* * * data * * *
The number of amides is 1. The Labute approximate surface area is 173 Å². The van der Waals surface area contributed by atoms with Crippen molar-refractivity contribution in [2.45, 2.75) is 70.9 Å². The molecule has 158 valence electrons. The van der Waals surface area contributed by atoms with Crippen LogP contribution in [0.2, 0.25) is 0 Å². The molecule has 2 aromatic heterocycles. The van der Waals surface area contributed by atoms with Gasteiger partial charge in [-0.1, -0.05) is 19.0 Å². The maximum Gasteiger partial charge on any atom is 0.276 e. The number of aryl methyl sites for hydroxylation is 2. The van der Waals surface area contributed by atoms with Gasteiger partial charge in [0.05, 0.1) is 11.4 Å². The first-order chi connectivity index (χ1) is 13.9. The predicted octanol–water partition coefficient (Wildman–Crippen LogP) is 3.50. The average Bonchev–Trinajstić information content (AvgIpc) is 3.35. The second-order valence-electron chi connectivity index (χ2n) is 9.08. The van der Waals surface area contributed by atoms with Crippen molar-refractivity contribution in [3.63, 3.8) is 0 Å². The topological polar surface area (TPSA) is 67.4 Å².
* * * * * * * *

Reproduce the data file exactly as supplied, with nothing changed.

The number of amides is 1. The Labute approximate surface area is 173 Å². The van der Waals surface area contributed by atoms with Crippen molar-refractivity contribution in [2.45, 2.75) is 70.9 Å². The molecule has 158 valence electrons. The van der Waals surface area contributed by atoms with Crippen LogP contribution in [0.2, 0.25) is 0 Å². The molecule has 2 aromatic heterocycles. The van der Waals surface area contributed by atoms with Gasteiger partial charge in [-0.1, -0.05) is 19.0 Å². The maximum Gasteiger partial charge on any atom is 0.276 e. The number of aryl methyl sites for hydroxylation is 2. The van der Waals surface area contributed by atoms with Gasteiger partial charge in [0.05, 0.1) is 11.4 Å². The first-order chi connectivity index (χ1) is 13.9. The predicted octanol–water partition coefficient (Wildman–Crippen LogP) is 3.50. The average Bonchev–Trinajstić information content (AvgIpc) is 3.35. The second-order valence-electron chi connectivity index (χ2n) is 9.08. The van der Waals surface area contributed by atoms with Crippen molar-refractivity contribution in [3.63, 3.8) is 0 Å². The topological polar surface area (TPSA) is 67.4 Å².